A Writer’s Diary – Februar Q&A

The second Discussion Thread took place on Substack, on Friday 25th February. The next one will be Friday 25th March.

Hello Grab-baggers,

as it’s the last Friday of February, I’m sticking my head out again – from behind the pages of the Diary – to see how you’re doing, and hear what you’re thinking.

This month, I’d like to start up a discussion thread about diary writing. Not just this diary. Not just my writing. Any diary (or journal), and any writing.

Do you keep a diary, journal, daybook or blog? Has your approach to it changed over the years? Who is your favourite diarist? What are the best things about writing that has been set down day-to-day, without much redrafting?

I’ll be here from 4pm onwards, but feel free to post questions straight away.

All best,



Hi Toby,

I can’t be around at 4, but would like to add a comment-question anyway.

Firstly to say I’ve really been enjoying receiving these thought-parcels in my inbox every day, thanks.

As for journal-keeping – I’ve kept a journal (I currently swear by the Leuchtturm 1917 Jottbook Medium (A5) – nice enough to take care of, not so nice you can’t mess it up a bit) since 2002. I treasure it as a space in which I can write anything, no matter how ridiculous – it is a sandpit in which I can do whatever I want / try out new things or record nonsensical thoughts. Often the joy is in writing out the nonsensical thought – though I think I used to hold back from writing such things because I thought everything I wrote had to be ‘for’ ‘something’.

Do you use your journal to try out new / ridiculous things? And has the process of publishing A Writer’s Diary, changed the way you interract with your journal at all – do you feel in some ways like you are performing? Or maybe you feel like writing in a journal is always a performance?



Dear Ric,

thanks for your questions. Your phrase ‘thought-parcels’ is great for a lot of the Diary entries. It makes me think of sweet pastries (perhaps because I had a very delicious one in Russell Square this afternoon).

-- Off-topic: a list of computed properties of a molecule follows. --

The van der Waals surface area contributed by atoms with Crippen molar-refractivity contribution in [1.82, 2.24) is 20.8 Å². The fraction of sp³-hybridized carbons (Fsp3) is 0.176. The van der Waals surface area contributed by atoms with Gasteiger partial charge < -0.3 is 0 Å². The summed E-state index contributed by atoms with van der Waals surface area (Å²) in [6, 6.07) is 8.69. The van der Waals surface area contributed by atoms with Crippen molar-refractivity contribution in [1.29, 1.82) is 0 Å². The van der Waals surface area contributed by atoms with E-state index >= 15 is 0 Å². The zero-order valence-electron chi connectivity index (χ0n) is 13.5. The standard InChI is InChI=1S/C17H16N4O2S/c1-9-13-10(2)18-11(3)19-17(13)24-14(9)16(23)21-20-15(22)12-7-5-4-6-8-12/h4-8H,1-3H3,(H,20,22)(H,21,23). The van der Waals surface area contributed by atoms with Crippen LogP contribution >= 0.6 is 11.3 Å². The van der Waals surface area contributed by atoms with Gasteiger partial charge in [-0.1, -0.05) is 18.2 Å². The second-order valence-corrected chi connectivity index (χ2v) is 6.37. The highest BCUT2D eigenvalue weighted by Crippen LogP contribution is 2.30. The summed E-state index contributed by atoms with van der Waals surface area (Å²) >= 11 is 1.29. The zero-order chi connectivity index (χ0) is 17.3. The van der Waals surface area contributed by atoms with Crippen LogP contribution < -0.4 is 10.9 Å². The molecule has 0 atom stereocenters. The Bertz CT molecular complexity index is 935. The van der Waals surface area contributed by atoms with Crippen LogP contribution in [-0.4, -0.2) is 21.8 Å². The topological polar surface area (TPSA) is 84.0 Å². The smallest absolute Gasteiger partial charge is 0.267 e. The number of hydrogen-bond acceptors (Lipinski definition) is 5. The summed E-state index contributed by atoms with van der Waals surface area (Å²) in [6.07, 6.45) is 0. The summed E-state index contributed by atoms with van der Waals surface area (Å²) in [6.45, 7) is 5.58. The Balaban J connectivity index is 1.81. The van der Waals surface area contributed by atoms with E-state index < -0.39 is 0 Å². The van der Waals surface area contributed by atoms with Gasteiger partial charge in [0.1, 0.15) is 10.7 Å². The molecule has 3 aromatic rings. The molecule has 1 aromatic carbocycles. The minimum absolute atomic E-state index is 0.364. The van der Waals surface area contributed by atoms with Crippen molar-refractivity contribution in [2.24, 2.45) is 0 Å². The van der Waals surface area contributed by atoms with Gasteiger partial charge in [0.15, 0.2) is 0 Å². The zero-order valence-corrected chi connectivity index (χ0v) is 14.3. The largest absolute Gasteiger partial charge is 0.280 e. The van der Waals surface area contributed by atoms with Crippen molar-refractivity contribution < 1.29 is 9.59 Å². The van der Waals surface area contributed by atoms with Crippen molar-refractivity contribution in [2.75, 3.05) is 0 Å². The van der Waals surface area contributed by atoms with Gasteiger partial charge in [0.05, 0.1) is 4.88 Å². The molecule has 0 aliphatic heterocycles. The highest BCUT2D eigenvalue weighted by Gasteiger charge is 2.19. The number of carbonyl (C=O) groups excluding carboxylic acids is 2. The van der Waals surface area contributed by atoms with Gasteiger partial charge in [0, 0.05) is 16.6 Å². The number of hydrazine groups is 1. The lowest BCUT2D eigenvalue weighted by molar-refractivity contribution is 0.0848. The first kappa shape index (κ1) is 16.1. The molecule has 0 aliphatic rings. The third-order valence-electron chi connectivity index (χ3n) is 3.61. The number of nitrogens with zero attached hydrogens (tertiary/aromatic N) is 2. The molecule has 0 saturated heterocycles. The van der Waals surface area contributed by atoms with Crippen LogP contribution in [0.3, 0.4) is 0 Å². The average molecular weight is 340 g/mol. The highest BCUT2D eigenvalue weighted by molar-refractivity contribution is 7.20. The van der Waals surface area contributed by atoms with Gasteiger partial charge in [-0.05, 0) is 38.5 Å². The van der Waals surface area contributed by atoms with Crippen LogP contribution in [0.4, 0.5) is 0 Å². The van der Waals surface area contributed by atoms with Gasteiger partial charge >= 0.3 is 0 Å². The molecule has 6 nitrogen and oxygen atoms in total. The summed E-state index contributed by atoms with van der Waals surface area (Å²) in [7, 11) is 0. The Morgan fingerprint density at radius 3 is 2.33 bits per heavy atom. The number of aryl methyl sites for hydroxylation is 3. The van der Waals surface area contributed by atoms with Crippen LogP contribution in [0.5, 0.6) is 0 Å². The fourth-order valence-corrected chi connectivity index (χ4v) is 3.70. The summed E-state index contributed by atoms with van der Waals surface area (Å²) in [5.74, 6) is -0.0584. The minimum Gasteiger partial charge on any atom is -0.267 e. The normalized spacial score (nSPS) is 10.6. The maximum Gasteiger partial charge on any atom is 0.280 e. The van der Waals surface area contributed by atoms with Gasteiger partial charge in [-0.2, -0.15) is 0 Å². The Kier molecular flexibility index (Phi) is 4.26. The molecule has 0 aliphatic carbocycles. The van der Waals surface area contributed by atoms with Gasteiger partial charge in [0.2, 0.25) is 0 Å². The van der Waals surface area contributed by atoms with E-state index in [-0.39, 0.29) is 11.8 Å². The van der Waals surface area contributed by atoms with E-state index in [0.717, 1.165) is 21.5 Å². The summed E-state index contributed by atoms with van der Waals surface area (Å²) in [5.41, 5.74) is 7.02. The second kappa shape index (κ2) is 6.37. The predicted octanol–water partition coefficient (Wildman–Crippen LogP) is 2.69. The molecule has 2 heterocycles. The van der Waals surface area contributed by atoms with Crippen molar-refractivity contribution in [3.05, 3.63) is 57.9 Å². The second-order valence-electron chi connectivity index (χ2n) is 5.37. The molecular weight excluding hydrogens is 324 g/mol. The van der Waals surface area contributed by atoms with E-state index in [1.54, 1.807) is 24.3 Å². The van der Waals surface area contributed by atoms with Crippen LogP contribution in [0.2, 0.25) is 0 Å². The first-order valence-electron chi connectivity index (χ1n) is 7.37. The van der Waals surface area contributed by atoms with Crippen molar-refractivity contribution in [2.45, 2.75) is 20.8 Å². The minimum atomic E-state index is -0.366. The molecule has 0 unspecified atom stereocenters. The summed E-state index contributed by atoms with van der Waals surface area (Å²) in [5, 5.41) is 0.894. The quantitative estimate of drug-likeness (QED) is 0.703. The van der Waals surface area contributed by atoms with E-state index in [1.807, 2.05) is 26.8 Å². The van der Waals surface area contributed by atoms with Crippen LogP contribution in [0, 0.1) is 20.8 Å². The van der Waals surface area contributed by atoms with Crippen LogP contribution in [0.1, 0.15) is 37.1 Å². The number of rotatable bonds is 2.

Yes, it’s exactly for new things that I use my diary. There’s a certain amount of average grumbling that goes on, in my own grab-bag days. (Such a release.) But very often I’ll be thinking of a new way of paying attention to something. There will be a subject I know I haven’t mentioned in a while, or ever.

I’m probably not as formally playful as in A Writer’s Diary. A few of the upcoming Fundays (on Sundays) are in very complex forms. All, however, were written within a couple of hours. I haven’t included anything that took days, just to try and pass it off as a first draft.

Since starting A Writer’s Diary, I’ve been more free in what I’ve put down on the page. In fact, I’ve started keeping two separate diaries. One of them is like my old diary, the other one is much more like AWD. And maybe, as you suggest, the second is more performative – more aware of potential readers, even if only imaginary.

I have been repeatedly tempted by Lechtturm notebooks, but I find them a bit intimidating. They seem to have lots of useful lines on the opening pages that I have no cause to use. Their general air is technical. Is that one of the reasons you like them?

All best,



Hi, also can’t be here at 4 but wanted to add how much I am enjoying your diary. I’ve also kept a journal for the past decade. I like very plain brown notebooks, nothing aesthetic to distract or shape my thoughts, rather like Bourges who only ate white bread and plain food when he was writing so his senses could focus on the page. Do you also write by hand Toby? I find hand-writing very different as a process to using a keyboard particularly in terms of editing.

Dear Susanna,

glad to have you along, in both the future and the past. I’m delighted to hear you’re enjoying the entries.

Are those the Muji brown notebooks? I’ve used them for a few things. I wrote How to Tell a Story to Save the World (which went up on the Writers Rebel website) in a pair of those.

For a long time, I thought a journal would be better than a diary for me. That was for the obvious reasons: uneventful days need not be included (and wouldn’t waste paper); eventful days could go on for much longer than a single page. However, I’ve stuck with physical, handwritten diaries. The very first one came from South Africa, and has pictures of wildebeest and lions in. The next few years came from WH Smiths in Bedford. These were various colours. Finally, I switched to Moleskine page-a-day diaries, which I’ve used for quite a few years. They now make up a fairly solid horizontal black line on two shelves.